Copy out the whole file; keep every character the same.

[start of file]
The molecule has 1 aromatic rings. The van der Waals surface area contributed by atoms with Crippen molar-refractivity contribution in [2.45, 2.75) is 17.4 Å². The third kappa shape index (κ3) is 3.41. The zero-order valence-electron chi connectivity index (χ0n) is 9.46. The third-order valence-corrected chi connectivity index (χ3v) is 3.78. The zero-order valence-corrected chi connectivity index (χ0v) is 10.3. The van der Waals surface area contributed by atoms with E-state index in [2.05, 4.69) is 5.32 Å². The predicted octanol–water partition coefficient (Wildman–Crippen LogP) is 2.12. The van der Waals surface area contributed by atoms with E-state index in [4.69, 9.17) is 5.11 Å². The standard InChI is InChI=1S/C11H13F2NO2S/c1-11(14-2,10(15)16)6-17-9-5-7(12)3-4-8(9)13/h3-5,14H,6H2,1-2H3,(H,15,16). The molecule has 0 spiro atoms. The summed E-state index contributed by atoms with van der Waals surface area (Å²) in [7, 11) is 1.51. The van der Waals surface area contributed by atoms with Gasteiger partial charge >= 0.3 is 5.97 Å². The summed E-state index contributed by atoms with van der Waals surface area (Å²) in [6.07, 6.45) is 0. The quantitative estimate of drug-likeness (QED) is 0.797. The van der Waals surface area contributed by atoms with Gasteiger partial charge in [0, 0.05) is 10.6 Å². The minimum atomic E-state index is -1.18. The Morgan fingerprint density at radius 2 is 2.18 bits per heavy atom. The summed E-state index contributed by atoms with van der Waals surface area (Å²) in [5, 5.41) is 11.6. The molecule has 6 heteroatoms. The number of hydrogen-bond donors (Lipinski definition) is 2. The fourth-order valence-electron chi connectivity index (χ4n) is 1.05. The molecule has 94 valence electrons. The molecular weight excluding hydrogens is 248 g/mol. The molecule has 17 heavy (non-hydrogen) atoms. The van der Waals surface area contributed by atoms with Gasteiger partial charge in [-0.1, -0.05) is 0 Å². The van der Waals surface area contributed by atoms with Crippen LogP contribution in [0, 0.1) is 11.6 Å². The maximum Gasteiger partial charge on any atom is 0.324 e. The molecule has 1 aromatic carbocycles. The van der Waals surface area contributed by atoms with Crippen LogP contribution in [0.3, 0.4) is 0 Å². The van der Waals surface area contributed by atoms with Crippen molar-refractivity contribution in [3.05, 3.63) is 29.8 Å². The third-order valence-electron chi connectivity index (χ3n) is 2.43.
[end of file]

The molecule has 1 aromatic rings. The van der Waals surface area contributed by atoms with Crippen molar-refractivity contribution in [2.45, 2.75) is 17.4 Å². The third kappa shape index (κ3) is 3.41. The zero-order valence-electron chi connectivity index (χ0n) is 9.46. The third-order valence-corrected chi connectivity index (χ3v) is 3.78. The zero-order valence-corrected chi connectivity index (χ0v) is 10.3. The van der Waals surface area contributed by atoms with E-state index in [2.05, 4.69) is 5.32 Å². The predicted octanol–water partition coefficient (Wildman–Crippen LogP) is 2.12. The van der Waals surface area contributed by atoms with E-state index in [4.69, 9.17) is 5.11 Å². The standard InChI is InChI=1S/C11H13F2NO2S/c1-11(14-2,10(15)16)6-17-9-5-7(12)3-4-8(9)13/h3-5,14H,6H2,1-2H3,(H,15,16). The molecule has 0 spiro atoms. The summed E-state index contributed by atoms with van der Waals surface area (Å²) in [7, 11) is 1.51. The van der Waals surface area contributed by atoms with Gasteiger partial charge >= 0.3 is 5.97 Å². The summed E-state index contributed by atoms with van der Waals surface area (Å²) in [6.07, 6.45) is 0. The quantitative estimate of drug-likeness (QED) is 0.797. The van der Waals surface area contributed by atoms with Gasteiger partial charge in [0, 0.05) is 10.6 Å². The minimum atomic E-state index is -1.18. The Morgan fingerprint density at radius 2 is 2.18 bits per heavy atom. The summed E-state index contributed by atoms with van der Waals surface area (Å²) in [5, 5.41) is 11.6. The molecule has 6 heteroatoms. The number of hydrogen-bond donors (Lipinski definition) is 2. The fourth-order valence-electron chi connectivity index (χ4n) is 1.05. The molecule has 94 valence electrons. The molecular weight excluding hydrogens is 248 g/mol. The molecule has 17 heavy (non-hydrogen) atoms. The van der Waals surface area contributed by atoms with Gasteiger partial charge in [-0.1, -0.05) is 0 Å². The van der Waals surface area contributed by atoms with Crippen LogP contribution in [0, 0.1) is 11.6 Å². The maximum Gasteiger partial charge on any atom is 0.324 e. The molecule has 1 aromatic carbocycles. The van der Waals surface area contributed by atoms with Crippen LogP contribution in [0.3, 0.4) is 0 Å². The van der Waals surface area contributed by atoms with Crippen molar-refractivity contribution in [3.05, 3.63) is 29.8 Å². The third-order valence-electron chi connectivity index (χ3n) is 2.43.